A food forest is made up of seven layers. The tallest layer is the overstory trees, followed by the understory. These layers make up all of the trees in your forest. Next you have the shrub layer, then an herbaceous layer. This is made of leafy, green stemmed plants. Then you have your lowest layers which are roots, ground covers, and vines. Beyond these plant layers there is also the mycelial layer which is made up of mushrooms, fungi, etc.
The main focus when creating a food forest is to develop plants in every direction. Having the different layers allows you to not only increase your harvesting yields per foot of growing space dramatically, it also helps maintain a healthy balance between bugs, potential weeds, water, and more.
One of the coolest aspects of growing a food forest is that you are also supporting the wildlife. With the combination of the different layers you create spaces for them to inhabit as well as a food source.
Now don’t be worried about the animals taking all of your food. In a traditional garden you generally only plant what you want to harvest. But in a food forest you are going to end up with much more than your family can consume alone. You will actually be glad the food you aren’t using is going to good use. Anything that isn’t harvested should just be left to fall to your forest floor as fuel for the next year.
The process of decomposition leads to more organic matter in your soil. This upper layer of organic materials is vital to healthy food production. It is the reason the Pacific Northwest is such a powerhouse in agriculture. The soils there are naturally high in dark, nutrient-rich humus. You can mimic this soil structure by adding AGED wood chips or bark when first planting your forest.
Steps To Start:
Select large fruit and nut trees for your canopy layer. You will want to select standard varieties as these will give you the full height potential you are wanting (20-25ft). These trees will produce most of their fruit out of the standing reach of a person, but it will provide a place for vines to grow and birds to live.
Next select dwarf fruit tree varieties. These may include a mix of semi-dwarf (12-15 ft) and dwarf (under 15ft) varieties. Depending on the type of fruit tree you plant, you may need more than one variety based on the type of fruit. I will cover more about this in my next post to help you have the most success.
Plant shrubs in partial to full sunlight. When first planting you will probably have to predict what your sunlight will look like in several years. As your trees grow they will produce more shade. While shrubs generally do well in partial shade, you will want to make sure they are still getting some sunlight as your forest matures. Berry bushes are a great option for this layer.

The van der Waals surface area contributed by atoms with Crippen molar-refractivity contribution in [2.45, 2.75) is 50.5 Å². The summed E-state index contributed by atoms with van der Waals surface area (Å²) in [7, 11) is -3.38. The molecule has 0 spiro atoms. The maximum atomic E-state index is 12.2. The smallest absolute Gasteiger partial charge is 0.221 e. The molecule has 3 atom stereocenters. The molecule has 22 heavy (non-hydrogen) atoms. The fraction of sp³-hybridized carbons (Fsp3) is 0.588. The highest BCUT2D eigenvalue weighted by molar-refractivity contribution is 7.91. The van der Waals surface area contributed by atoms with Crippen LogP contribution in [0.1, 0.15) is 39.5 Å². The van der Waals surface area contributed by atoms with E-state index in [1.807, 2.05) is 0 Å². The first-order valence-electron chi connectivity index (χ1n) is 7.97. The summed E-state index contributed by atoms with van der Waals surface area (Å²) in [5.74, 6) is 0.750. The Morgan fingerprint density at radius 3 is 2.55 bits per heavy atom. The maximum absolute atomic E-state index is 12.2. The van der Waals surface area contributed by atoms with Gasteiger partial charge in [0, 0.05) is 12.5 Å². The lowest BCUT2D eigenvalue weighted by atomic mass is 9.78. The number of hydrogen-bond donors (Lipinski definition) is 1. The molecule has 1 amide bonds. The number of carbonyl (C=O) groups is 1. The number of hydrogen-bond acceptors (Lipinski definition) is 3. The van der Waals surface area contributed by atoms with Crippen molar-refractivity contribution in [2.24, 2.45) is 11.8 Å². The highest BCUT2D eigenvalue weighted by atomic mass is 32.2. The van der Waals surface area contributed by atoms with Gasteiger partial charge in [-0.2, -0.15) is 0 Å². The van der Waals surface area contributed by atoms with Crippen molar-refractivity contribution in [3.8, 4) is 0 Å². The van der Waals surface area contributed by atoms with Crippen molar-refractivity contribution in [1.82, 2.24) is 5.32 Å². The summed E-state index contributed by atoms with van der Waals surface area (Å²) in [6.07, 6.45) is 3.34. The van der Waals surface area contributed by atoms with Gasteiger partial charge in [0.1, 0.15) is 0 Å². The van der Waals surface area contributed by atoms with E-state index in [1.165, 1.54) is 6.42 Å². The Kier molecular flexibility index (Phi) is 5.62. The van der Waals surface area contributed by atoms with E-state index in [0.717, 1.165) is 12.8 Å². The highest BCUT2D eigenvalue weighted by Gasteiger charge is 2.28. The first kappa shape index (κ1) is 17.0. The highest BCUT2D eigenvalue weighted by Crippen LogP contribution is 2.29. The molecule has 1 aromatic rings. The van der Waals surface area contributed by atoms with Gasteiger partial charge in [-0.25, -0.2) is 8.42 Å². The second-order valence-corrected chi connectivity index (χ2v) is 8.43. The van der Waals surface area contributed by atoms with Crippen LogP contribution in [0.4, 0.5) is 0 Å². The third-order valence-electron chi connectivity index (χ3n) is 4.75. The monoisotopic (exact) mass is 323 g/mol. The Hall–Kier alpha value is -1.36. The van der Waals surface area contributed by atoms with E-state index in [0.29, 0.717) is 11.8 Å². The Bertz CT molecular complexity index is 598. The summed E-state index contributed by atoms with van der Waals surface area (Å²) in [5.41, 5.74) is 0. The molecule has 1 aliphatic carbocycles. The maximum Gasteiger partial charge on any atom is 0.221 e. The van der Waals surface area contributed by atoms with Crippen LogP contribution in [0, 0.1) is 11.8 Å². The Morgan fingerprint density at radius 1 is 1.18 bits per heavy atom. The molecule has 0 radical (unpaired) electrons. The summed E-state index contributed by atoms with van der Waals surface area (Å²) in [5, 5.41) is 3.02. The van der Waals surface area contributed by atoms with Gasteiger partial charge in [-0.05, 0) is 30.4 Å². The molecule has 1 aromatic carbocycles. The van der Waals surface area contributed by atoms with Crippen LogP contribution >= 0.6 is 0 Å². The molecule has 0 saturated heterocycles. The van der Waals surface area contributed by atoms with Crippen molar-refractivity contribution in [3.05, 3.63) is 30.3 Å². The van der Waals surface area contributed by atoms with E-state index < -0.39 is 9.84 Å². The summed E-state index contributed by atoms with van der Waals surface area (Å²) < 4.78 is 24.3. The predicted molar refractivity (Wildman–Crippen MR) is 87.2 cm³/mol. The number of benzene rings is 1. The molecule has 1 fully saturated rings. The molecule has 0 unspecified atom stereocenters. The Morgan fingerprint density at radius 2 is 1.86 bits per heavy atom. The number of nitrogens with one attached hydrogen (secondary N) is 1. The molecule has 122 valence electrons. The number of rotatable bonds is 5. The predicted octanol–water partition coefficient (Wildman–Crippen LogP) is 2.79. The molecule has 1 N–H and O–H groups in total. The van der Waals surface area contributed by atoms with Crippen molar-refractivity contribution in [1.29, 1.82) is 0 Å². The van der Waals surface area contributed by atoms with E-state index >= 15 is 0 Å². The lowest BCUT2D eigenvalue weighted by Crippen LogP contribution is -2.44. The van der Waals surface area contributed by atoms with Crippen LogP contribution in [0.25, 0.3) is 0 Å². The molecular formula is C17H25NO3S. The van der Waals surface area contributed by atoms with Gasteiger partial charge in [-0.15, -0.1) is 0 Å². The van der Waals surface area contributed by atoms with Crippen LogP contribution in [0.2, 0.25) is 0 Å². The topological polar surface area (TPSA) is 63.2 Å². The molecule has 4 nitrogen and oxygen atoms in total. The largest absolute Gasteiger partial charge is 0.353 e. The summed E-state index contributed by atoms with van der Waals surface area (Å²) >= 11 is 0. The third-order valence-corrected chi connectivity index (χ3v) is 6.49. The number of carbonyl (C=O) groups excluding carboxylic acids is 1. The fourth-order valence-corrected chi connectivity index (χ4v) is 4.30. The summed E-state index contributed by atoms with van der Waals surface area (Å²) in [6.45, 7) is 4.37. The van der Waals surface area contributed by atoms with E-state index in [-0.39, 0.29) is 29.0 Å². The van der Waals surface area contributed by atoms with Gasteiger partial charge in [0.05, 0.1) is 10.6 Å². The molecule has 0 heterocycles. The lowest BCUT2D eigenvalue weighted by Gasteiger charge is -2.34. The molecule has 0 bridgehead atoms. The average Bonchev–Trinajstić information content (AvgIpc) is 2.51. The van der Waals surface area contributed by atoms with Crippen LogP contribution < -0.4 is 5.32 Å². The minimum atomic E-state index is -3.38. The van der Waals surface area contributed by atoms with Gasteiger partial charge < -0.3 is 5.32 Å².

Your Herbaceous layer will include most of your vegetables. Don’t forget to include a mix of flowers and herbs as well to attract pollinating insects and enforce natural pest control measures. This layer is great for really filling in your space as there is a wide array of plants that can be used in shade areas to full sun spots.
Next is your Rhizosphere layer (root plants). This will include any of the root vegetables you are wanting to include. Some of these will require room to dig up while others take up less space. Plant in relation to other plants that won’t hinder your ability to harvest these crops. For example, you probably want to plant potatoes a bit further from trees than you could carrots just because of their mature size differences.
Next, add groundcovers and vining plants. Keep in mind some vining plants will mostly stay on the ground while others prefer to be by trees for support.
Add organic AGED mulch and make sure your plants have access to water, especially before being well established. Adding mulch will help you retain moisture, prevent unwanted weeds, and contribute to more organic matter in your soil over time. You just want to make sure the wood chippings that are added have been aged. Allowing fresh wood chippings to sit will prevent the aging process from robbing your plants of essential nutrients.
After you have planted your food forest be patient. Developing a truly self-reliant food forest will take time. Some things will work while others don’t. Just keep going. Replace plants as needed, embrace the natural look, and don’t mind the birds. To help your food forest become better established make sure some fruit is left on the plants at the end of the season. The hope is that these fruits and dropped seeds will lead to more growth over time. Eventually you will have more to harvest than you will know what to do with. When this happens, only take what you need. Leaving the extra will only help your ecosystem to improve. Don’t worry it's not being wasted, its being recycled.
About the Author
I'm Ashleigh Smith, a native to Northern Utah. I first gained a love of gardening with my grandmother as I helped her each summer. I decided to make a career of it and have recently graduated with a Bachelor's degree in Horticulture from Brigham Young University - Idaho. My studies have focused on plant production while I also have experience in Nursery & Garden Center Operations.
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Nice article on creating a food forest. If more front lawns were food forests, it would be a better use of our limited resources, like water, and perhaps we would have less food insecurity.
Ashleigh, Thank you for your article(s). You present the information very well and make it clear to “newbies” like me. I hope you will continue to write these. I am looking for a property with a larger area to garden where I can create a “food forest”. I have 2 issues that I struggle with, first proper watering and how to protect my harvest from deer, rabbits, etc.?? Maybe one of your future articles could address these. Thank you again!
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